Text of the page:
So what exactly is the difference between technical skills and soft skills? In engineering, it’s crucial to demonstrate knowledge of physics as well as a strong grasp on mathematical equations. Yet, in any industry, it’s important for leaders to be able to interact with other people effectively with soft skills like communication, empathy and adaptability. 

Business Linked Team’s 2018 study into internal leadership development revealed that 69% of large organisations are prioritising the identification and development of future leaders from within the workforce. As more and more organisations begin to invest in sales or leadership development within their existing workforces, more focus needs to be placed on ensuring the right soft skills are in place. 

With those soft skills in place throughout the workforce, the business will benefit from a wider pool of potential leaders developing under their noses, and it should be the same where sales candidates are concerned. 

It’s not just about easier access to ideal candidates for these positions without the rigmarole of recruiting from outside of the organisation. The leadership development study also found that 89% of HR decision makers say succession planning has become a top priority. Those currently serving in leadership positions can’t lead forever and the same goes for those generating sales for the business.

Why leaders must balance technical expertise with soft skills

From people leaving for new opportunities or retirement, to people simply stepping aside to focus on other areas of the business, successful leaders and salespeople require experienced and capable successors that will be ready and able to confidently step into their shoes and pick up the mantle without the business experiencing any lapse in performance.

Soft skills make stronger candidates

When it comes to the soft skills required, a strong leader must be able to manage through clear communication and effective time management, coaching and goal setting. They must be able to demonstrate empathy and empower their teams to be successful, productive and fully engaged. And beyond simply giving direction, they must also be able to take direction from those above them and cascade the business strategy down through their teams. 

A strong sales candidate must possess the ability to communicate value to the customer, negotiate well and protect margin or the ability to increase the scope of a particular sales opportunity. 

With the relevant soft skills in place, the business will benefit from increased productivity, greater agility against changing market conditions and greater transparency. In turn, this will provide visibility on issues and inefficiencies while removing opportunity for miscommunication. All of this can transform the culture of a department, improving employee satisfaction and reducing staff turnover.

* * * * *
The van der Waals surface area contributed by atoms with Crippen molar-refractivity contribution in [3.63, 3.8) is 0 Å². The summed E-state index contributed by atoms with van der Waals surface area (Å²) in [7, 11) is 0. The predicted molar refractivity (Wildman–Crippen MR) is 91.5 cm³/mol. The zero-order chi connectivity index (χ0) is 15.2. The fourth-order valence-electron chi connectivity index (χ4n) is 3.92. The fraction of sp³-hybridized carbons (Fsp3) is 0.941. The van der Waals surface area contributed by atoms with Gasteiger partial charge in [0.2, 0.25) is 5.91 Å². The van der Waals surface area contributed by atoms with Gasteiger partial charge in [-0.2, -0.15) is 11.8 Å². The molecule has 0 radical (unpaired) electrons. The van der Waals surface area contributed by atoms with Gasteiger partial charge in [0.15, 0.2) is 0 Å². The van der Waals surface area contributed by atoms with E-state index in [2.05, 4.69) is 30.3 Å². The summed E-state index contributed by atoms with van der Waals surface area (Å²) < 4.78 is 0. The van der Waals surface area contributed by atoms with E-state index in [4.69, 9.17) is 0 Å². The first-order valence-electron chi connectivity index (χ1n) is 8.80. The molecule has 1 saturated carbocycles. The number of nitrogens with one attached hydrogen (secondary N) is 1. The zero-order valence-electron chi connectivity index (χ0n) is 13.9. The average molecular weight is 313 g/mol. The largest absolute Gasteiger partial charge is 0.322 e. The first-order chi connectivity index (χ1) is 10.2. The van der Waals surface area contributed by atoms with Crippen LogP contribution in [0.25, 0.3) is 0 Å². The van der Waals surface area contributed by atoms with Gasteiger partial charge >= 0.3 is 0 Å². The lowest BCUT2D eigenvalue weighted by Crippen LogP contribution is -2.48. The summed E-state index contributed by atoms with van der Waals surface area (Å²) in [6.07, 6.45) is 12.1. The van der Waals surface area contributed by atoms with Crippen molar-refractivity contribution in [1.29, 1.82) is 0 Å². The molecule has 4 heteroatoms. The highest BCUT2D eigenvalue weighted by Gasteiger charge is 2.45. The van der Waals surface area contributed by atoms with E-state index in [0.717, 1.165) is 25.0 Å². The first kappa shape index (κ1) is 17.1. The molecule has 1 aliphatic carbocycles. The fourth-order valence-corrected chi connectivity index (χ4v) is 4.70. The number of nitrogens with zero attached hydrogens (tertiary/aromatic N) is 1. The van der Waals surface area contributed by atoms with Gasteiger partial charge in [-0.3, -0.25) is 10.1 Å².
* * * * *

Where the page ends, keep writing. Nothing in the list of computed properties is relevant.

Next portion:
Ultimately, developing leadership or sales candidates will require the business to strike the right balance between technical skills and soft skills, and this requires an effective and sustained learning journey.

A balanced learning journey

Facilitating and supporting the development of leadership and sales is best achieved by establishing training groups. By cultivating training groups, businesses are creating talent pools that will inspire and support each other on the learning journey. However, personal goals and learning objectives must be defined for each individual based on their own existing skillsets and the skills that each individual needs to develop. 

With the emergence of e-learning, businesses recognise the value of online-based learning activities, yet many make the mistake of opting for one-size-fits-all solutions which are solely focused on self-study. A development solution will only deliver true return on investment if it combines e-learning activities with group learning activities that provide opportunity for shared experiences and support.

A blended learning solution that combines self-study and face-to-face group learning activities will aid strong development of the talent pool through shared experiences. Through these shared experiences, those undergoing the training will organically develop a support network that supports the development of the group as much as it supports the development of each individual. 

The blended learning approach is supported by one of the seven principles of human learning that socially supported interactions aid the individual development of expertise, metacognitive skills, and formation of the learner’s sense of self. The strongest opportunities for development can be unlocked by blending workshops with online activities such as virtual sessions, peer coaching, self-study, online games and business simulations. But it’s crucial to provide a blend of one-to-one and group sessions too.

Beyond delivering a better learning outcome for the employee, the blended learning approach allows organisations to adapt their training quickly and easily to shifting business demands in an ever-changing landscape.